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The Political and Policy Background

The EU has no authority under its Treaty to adopt legislation dictating how governing bodies in sport should act. Article 165 of the Treaty on the Functioning of the European Union (TFEU) limits the EU to the adoption of incentive measures and recommendations. This was examined in Chapter 6. The EU’s role in matters of governance is shaped by the broad functional reach of the relevant rules of EU internal market law—free movement and competition law, supplemented by the basic prohibition against nationality-based discrimination. These were examined in Chapters 4 and 5. So sports governance becomes a matter for examination in the light of EU law because its practices may collide with the basic economic project mapped by the Treaty. The key questions therefore focus on the consequences of that intersection.

By no means for the first time in this book it proves helpful to refer to the Nice Declaration of 2000.[1] [2] In it the European Council ‘stresses its support for the independence of sports organizations and their right to organise themselves through appropriate associative structures’ and adds that ‘it is the task of sporting organisations to organise and promote their particular sports, particularly as regards the specifically sporting rules applicable and the make-up of national teams, in the way which they think best reflects their objectives’^ Sports federations ‘have a central role in ensuring the essential solidarity between the various levels of sporting practice, from recreational to top-level sport, which co-exist there’, and, moreover, they pursue social functions such as ensuring access to sports for the public at large, promotion of equal access for men and women alike, youth training, health protection, and measures to combat doping, acts of violence, and racist or xenophobic occurrences which ‘entail special responsibilities for federations and provide the basis for the recognition of their competence in organising competitions’.[3] Federations provide a guarantee of sporting cohesion.[4]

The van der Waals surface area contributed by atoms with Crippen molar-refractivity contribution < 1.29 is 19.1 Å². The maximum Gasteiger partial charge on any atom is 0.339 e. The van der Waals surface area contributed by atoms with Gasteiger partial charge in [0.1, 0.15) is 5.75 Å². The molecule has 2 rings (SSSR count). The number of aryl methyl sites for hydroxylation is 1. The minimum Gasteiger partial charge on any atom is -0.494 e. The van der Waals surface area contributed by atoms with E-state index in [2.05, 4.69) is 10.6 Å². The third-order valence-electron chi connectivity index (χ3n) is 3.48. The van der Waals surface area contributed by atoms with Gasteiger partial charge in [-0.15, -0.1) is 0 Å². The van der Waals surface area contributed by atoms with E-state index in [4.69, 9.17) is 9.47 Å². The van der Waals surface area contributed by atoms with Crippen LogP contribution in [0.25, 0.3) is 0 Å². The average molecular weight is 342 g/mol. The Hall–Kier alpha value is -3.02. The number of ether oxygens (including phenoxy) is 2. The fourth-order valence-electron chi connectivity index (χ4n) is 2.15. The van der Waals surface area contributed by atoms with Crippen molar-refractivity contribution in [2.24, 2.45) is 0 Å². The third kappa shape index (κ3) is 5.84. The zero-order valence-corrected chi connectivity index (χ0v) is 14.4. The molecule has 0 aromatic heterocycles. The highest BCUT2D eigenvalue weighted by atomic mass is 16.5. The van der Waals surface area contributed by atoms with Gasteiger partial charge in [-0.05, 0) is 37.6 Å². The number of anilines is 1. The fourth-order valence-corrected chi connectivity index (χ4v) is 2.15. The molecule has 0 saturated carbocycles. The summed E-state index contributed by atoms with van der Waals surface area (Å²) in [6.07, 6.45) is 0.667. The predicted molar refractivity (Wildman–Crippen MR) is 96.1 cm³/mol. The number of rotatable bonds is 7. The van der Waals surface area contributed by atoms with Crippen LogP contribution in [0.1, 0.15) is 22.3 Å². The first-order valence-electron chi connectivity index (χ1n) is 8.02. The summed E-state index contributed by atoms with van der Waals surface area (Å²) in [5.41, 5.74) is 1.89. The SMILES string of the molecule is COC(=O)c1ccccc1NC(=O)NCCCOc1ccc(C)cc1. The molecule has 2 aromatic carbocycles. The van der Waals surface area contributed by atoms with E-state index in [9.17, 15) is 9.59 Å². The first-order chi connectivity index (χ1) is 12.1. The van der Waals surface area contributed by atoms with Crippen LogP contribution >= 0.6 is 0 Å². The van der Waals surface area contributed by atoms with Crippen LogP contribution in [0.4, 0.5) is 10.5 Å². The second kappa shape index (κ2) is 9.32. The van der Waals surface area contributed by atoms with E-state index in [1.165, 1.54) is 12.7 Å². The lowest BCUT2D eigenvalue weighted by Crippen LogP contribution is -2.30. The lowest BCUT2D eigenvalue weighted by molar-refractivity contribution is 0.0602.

The Nice Declaration is widely and correctly regarded as a document weak in bite but strong in vague aspiration, but its treatment of the role of federations contains within it the seeds of an intriguing challenge to the central role claimed by sports bodies in the governance of their sport. The autonomy envisaged by the Nice Declaration is conditional. So recognition that ‘it is the task of sporting organisations to organise and promote their particular sports’ is conditional on ‘due regard for national and Community legislation and on the basis of a democratic and transparent method of operation’.[5] Federations must continue to be the key feature of a form of organization providing a guarantee of sporting cohesion but also ‘participatory democracy’.[6]

The Nice Declaration makes certain assumptions about the standards of governance expected in sport as a matter of EU law. Those standards are not far removed from those that would be expected of public bodies.[7] It is easy to take this as a reflection of the power enjoyed by sporting federations, projected on a global level, but it does not fully coincide with governing bodies’ own self-perception and formal legal status as private bodies.

Clearly the Nice Declaration has no binding force. But its thematic reluctance to accede to an absolute notion of sporting autonomy in matters of governance is capable of being transplanted to the interpretation and application of EU internal market law.